OCTOBER 17th - THE BEAST WITH A MILLION EYES is another Youtube find, a low-budget sci-fi horror born of the prodigious career of Roger Corman and infamous for various reasons such as its non-union status that led to Corman directing most of it across several days on a single sound stage before anyone could stop him, and its being sold on the back of a lurid and hastily-assembled lobby poster that had little to do with the finished film, a sticking point for the distributors to the extent they went back to the edit to bring it more in line with the poster and ended up building and shooting a monster for less than 200 dollars which only appeared in several seconds in the final reel, and which still bore no resemblance to the monster on the poster.
All of which is probably more entertaining than the film itself, which is a bog-standard b-feature about a psychic alien who tries to conquer the Earth by controlling the mind of one good dog, and one very horny mute. I did like the abstract nature of the menace the protagonist family faced, its agency doesn't really manifest in any real way until about halfway through the film when the family dog, Duke, goes bonkers under psychic duress, but he's just so dang lovable and clearly the best thing in this turkey that when he's dispatched offscreen with an axe, the film lost me. How dare you give us this beautiful boy and then just take him away, The Movie?
OCTOBER 18th - ALIEN, because it's quite a while since I saw this and I thought it would make a nice companion piece with...
OCTOBER 19th - (Halloween events paused for mum's year's mind)
OCTOBER 20th - ALIEN: RIVER OF PAIN, an audio play featuring the likes of Anna Friel, Colin Salmon and Alexander Siddig doing voice duties in a story that runs concurrent to the events depicted in...
OCTOBER 21st - ALIENS, and to complete the multimedia event I also played the unofficial Aliens sequel...
OCTOBER 22nd - ALIENS: COLONIAL MARINES (PS3), the much-hated videogame that got a barrage of abuse upon release for its infamous array of technical issues and underpowered game engine, but I'm only here for that sweet, sweet Aliens sequel action in the cut scenes and linear/scripted voice-acted segments of the game and so planned to just sleepwalk through the shooty-shooty bits except NO FLIPPING KIDDING THIS THING IS JANKY so it was a bit of a slog. So yeah, I am all Aliens-ed out this Halloween.
There is little I can say about ALIEN and ALIENS that has not already been said, but here is my hot take, nonetheless: all this time, writers and directors have been trying to make a sequel to the wrong movie, and instead of making a new Alien, they should be making Aliens 2. Going backwards was a mistake for the franchise, as evidenced by every new Alien sequel searching desperately for some hook that "adds" something to the central premise of a monster terrifying the residents of a confined location but ultimately just ends up changing what that location is and calling it a day, and "It's Alien, but in (x)" has now been the setup for Alien 3 ("Alien, but in prison"), Alien 4 ("Alien, but in a space station"), Alien 5 ("Alien, but in a prequel") and Alien 6 ("Alien, but Alien"), and now I'm just over it already and just want them to do another Starship Troopers knock-off.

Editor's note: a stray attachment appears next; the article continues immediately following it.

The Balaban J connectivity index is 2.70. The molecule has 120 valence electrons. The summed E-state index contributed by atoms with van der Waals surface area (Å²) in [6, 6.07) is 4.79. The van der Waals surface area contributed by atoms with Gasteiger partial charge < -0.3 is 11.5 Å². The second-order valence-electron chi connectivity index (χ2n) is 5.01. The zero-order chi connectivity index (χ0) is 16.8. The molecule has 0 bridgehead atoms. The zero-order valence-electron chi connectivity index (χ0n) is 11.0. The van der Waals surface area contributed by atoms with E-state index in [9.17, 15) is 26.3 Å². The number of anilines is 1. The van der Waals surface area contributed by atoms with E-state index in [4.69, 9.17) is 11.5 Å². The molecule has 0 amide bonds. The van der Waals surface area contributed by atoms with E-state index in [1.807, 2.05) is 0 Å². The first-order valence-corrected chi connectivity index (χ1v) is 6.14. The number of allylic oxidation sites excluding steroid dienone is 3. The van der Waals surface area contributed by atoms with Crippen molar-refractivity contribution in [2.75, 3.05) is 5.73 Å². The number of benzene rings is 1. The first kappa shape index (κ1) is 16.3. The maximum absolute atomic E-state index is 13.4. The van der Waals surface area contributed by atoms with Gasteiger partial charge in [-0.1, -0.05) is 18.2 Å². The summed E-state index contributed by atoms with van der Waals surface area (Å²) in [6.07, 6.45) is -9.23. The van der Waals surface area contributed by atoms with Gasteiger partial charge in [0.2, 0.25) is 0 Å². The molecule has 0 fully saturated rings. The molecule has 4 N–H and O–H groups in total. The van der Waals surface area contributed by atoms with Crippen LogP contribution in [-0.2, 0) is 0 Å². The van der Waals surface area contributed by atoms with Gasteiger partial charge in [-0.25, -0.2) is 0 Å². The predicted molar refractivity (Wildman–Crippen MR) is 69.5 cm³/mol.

At this point in the property's life cycle, people are not interested in the subjective takes of an auteur like Ridley Scott or David Fincher or whatever the "original core vision" of what an Alien movie or franchise might actually be, they're just going to the cinema to keep current with what's going on with the established brands of the day - or at least, people who are actually going to the cinema who don't fear THE DEATH VIRUS THAT STALKS AMONG US are going to the cinema to keep current with established brands, and I don't just mean the endless Marvel movie parade, I mean the Fast And Furious-es and the Star Treks and the Whatever The Hell Jump Scare Piece Of Crap Horror Series Is In Vogue Right Nows-es, as cinema has been colonised by corporations for a while now because Oh God I'm ranting about capitalism again, does it ever end? Look, people know of the Alien brand and they will watch any old load of bollocks attached to it, which Ridley Scott proved beyond question with the abominable Prometheus, so I'm begging you here to just give me an Aliens sequel already. Leave Ridley Scott to make his space gods prequel movies and hire himbo auteurs like Michael Bay or Zack Snyder to churn out muscular military science fiction in an alternate cinematic universe like the one the Aliens Versus Predator movies presumably exist within.